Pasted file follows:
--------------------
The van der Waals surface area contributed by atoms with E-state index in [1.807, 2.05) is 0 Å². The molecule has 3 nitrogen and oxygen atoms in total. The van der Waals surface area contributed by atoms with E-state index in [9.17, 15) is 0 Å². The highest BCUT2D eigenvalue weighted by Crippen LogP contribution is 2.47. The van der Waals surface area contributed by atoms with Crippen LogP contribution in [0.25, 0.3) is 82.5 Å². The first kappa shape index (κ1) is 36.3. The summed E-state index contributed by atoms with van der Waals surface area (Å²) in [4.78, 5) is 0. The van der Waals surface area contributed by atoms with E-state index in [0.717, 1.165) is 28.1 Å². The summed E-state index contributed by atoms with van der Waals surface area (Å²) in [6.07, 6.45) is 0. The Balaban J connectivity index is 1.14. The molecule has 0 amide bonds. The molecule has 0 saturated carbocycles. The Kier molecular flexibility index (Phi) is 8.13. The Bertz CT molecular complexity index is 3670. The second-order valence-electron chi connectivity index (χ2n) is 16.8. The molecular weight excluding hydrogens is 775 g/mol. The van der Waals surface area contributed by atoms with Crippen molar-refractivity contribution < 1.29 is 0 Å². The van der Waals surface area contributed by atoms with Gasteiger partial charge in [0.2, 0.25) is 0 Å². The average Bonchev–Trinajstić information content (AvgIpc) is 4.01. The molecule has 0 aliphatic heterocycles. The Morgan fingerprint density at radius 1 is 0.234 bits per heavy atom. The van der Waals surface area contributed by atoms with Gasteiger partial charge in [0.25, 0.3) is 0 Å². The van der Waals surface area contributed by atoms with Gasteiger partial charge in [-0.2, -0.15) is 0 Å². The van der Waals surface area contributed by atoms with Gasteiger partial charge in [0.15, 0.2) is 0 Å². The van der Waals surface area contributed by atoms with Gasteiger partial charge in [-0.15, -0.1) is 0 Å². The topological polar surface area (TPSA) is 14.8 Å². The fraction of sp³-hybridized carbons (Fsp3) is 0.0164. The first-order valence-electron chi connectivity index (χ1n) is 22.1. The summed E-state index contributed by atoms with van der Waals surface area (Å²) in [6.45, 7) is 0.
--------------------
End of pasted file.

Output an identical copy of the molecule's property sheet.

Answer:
The van der Waals surface area contributed by atoms with E-state index in [1.807, 2.05) is 0 Å². The molecule has 3 nitrogen and oxygen atoms in total. The van der Waals surface area contributed by atoms with E-state index in [9.17, 15) is 0 Å². The highest BCUT2D eigenvalue weighted by Crippen LogP contribution is 2.47. The van der Waals surface area contributed by atoms with Crippen LogP contribution in [0.25, 0.3) is 82.5 Å². The first kappa shape index (κ1) is 36.3. The summed E-state index contributed by atoms with van der Waals surface area (Å²) in [4.78, 5) is 0. The van der Waals surface area contributed by atoms with E-state index in [0.717, 1.165) is 28.1 Å². The summed E-state index contributed by atoms with van der Waals surface area (Å²) in [6.07, 6.45) is 0. The Balaban J connectivity index is 1.14. The molecule has 0 amide bonds. The molecule has 0 saturated carbocycles. The Kier molecular flexibility index (Phi) is 8.13. The Bertz CT molecular complexity index is 3670. The second-order valence-electron chi connectivity index (χ2n) is 16.8. The molecular weight excluding hydrogens is 775 g/mol. The van der Waals surface area contributed by atoms with Crippen molar-refractivity contribution < 1.29 is 0 Å². The van der Waals surface area contributed by atoms with Gasteiger partial charge in [0.2, 0.25) is 0 Å². The average Bonchev–Trinajstić information content (AvgIpc) is 4.01. The molecule has 0 aliphatic heterocycles. The Morgan fingerprint density at radius 1 is 0.234 bits per heavy atom. The van der Waals surface area contributed by atoms with Gasteiger partial charge in [0.25, 0.3) is 0 Å². The van der Waals surface area contributed by atoms with Gasteiger partial charge in [-0.2, -0.15) is 0 Å². The van der Waals surface area contributed by atoms with Gasteiger partial charge in [0.15, 0.2) is 0 Å². The van der Waals surface area contributed by atoms with Gasteiger partial charge in [-0.15, -0.1) is 0 Å². The topological polar surface area (TPSA) is 14.8 Å². The fraction of sp³-hybridized carbons (Fsp3) is 0.0164. The first-order valence-electron chi connectivity index (χ1n) is 22.1. The summed E-state index contributed by atoms with van der Waals surface area (Å²) in [6.45, 7) is 0.